Hackers sell data of 100 million T-Mobile customers

An announcement appeared on an underground forum: hackers are selling personal data of approximately 100 million customers of T-Mobile, one of the largest telecom operators in the world.

The seller claims that two weeks ago, he hacked into the company’s servers (production, staging, and development servers, including the Oracle server that contained customer data) and stole the data from there. At least, this is what he told Bleeping Computer reporters.

An attacker assesses the entire dump at 6 bitcoins (about $280,000), claiming that in total the database contains information on 100 million people, including IMSI, IMEI, phone numbers, names, security PINs. Worse, roughly 30 million more people have dates of birth, driver’s license numbers, and even social security numbers.

Their entire database, with the entire history of IMEI since 2004, has been stolen.the hacker says.

As proof of their words, the attacker provided a screenshot of an SSH connection to the production server running Oracle.

According to information security company Cyble, in total, the criminal stole more than 106 GB of information, including the database of the customer relationship department.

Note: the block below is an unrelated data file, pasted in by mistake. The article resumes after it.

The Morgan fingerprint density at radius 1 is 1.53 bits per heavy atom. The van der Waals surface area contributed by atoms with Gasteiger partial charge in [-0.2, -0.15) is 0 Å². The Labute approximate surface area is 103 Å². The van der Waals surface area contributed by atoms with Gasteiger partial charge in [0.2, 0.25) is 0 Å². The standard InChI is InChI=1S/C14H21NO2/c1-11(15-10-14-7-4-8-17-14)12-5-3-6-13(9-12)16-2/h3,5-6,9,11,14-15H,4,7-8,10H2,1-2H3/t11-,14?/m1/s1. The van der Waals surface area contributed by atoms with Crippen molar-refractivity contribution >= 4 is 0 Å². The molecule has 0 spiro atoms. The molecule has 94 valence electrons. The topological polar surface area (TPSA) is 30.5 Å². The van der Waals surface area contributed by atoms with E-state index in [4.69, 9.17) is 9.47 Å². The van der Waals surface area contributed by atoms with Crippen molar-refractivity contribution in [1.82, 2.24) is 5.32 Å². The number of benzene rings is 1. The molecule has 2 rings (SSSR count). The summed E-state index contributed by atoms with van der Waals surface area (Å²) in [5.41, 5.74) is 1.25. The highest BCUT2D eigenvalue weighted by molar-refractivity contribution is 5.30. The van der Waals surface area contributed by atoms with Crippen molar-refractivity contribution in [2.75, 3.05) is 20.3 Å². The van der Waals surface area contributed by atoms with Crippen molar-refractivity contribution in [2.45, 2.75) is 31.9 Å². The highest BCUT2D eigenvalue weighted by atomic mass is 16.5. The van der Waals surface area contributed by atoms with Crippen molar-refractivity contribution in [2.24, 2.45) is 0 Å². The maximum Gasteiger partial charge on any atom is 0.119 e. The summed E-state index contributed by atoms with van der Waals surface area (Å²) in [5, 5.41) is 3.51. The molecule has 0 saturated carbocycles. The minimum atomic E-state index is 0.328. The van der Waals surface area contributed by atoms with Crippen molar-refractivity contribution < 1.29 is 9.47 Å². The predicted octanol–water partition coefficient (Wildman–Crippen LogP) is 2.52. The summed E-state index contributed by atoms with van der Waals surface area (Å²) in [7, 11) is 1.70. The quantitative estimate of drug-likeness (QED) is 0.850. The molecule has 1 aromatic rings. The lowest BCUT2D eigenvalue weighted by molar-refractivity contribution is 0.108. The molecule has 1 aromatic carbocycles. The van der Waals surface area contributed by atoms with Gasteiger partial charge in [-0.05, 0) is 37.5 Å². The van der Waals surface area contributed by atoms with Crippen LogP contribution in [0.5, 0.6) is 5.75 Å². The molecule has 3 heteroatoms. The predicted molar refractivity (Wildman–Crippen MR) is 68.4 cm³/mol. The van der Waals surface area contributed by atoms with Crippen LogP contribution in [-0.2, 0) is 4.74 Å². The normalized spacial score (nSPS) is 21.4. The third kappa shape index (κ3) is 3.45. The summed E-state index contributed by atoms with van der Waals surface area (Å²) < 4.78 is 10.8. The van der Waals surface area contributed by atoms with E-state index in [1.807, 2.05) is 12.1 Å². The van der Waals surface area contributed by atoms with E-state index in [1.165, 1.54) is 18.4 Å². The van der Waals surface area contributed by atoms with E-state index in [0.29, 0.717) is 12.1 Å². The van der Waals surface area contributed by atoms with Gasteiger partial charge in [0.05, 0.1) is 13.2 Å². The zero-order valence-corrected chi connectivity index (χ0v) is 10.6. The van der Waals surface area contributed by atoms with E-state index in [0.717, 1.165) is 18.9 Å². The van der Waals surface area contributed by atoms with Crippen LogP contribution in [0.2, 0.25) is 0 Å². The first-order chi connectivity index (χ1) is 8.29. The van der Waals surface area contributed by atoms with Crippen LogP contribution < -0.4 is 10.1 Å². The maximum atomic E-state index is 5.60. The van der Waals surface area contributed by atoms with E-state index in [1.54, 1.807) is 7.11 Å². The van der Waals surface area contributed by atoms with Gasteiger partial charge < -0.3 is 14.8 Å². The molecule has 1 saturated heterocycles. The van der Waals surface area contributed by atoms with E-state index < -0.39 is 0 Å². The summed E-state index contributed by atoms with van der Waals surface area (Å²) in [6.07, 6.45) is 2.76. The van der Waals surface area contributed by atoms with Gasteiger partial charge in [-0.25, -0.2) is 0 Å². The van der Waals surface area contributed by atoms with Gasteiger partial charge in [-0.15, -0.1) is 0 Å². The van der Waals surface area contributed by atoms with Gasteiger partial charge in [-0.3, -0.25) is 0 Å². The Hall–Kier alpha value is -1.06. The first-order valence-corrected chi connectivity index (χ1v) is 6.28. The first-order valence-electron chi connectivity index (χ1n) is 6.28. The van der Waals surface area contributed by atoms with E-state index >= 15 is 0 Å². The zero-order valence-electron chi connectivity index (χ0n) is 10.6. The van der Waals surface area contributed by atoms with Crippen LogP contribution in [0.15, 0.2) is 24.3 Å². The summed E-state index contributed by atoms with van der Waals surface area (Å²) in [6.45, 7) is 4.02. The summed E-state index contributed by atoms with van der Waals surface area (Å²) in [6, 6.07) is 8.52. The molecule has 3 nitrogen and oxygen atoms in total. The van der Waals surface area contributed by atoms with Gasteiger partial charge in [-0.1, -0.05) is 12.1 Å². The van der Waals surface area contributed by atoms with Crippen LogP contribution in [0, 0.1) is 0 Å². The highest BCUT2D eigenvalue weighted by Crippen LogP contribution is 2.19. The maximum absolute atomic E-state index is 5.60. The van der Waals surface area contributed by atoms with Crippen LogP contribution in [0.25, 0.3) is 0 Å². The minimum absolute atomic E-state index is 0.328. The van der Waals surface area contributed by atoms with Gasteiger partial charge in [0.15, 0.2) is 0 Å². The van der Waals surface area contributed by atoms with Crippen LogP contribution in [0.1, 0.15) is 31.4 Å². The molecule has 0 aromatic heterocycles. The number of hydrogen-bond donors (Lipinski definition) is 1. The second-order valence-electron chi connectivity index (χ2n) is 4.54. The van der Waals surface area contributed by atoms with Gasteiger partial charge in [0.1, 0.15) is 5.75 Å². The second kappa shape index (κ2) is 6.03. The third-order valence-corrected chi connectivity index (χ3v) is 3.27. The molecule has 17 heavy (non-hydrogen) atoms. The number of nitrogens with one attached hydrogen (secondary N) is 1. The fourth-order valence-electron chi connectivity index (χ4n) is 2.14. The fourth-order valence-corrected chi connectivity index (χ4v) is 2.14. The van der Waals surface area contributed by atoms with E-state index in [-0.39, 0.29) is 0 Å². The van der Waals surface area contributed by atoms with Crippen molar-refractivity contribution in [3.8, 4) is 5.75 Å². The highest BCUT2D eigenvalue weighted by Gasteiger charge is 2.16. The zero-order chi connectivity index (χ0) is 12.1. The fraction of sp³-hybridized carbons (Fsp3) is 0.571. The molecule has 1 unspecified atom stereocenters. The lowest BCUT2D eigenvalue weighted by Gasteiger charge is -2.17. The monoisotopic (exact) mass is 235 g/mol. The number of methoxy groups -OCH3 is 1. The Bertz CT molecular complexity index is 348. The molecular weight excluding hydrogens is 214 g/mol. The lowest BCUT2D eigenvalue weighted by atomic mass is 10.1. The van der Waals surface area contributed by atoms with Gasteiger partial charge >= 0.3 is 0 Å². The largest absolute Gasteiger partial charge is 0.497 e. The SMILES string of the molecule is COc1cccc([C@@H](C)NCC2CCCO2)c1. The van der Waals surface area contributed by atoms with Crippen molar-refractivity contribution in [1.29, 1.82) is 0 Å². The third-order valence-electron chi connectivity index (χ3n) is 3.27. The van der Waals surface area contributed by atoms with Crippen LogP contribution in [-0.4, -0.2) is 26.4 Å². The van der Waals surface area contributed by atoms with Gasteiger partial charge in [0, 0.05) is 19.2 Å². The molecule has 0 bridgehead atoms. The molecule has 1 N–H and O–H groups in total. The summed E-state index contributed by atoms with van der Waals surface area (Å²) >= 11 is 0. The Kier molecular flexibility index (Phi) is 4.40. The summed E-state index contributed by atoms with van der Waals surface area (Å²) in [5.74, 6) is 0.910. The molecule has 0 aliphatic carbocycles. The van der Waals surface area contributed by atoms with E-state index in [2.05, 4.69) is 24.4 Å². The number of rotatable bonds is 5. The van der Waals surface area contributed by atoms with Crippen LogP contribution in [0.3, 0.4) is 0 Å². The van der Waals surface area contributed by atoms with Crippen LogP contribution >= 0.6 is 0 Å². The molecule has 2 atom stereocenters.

The data includes social security numbers, phone numbers, names, physical addresses, unique IMEI numbers, and driver licenses information, the seller said. Motherboard has seen samples of the data, and confirmed they contained accurate information on T-Mobile customers.

Vice Motherboard, one of the first to discover the leak, confirms that the data samples provided by the attacker did indeed belong to T-Mobile customers. At the same time, the attacker told reporters that he did not even try to demand a ransom from the company, since he already had interested buyers on the hacker forums.

Representatives of T-Mobile said that they already know about the incident and assure that they are studying it:

We are aware of the statements made on the underground forum and we are actively studying their validity. Currently, we do not have any additional information that we could share. the company says.

Let me remind you that we also talked about the fact that User data leaked from Gettr few days after launch, as well as that Rapid7 source code leaked due to Codecov hack.

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Daniel Zimmermann

Daniel Zimmermann has been writing on security and malware subjects for many years and has been working in the security industry for over 10 years. Daniel was educated at the Saarland University in Saarbrücken, Germany and currently lives in New York.

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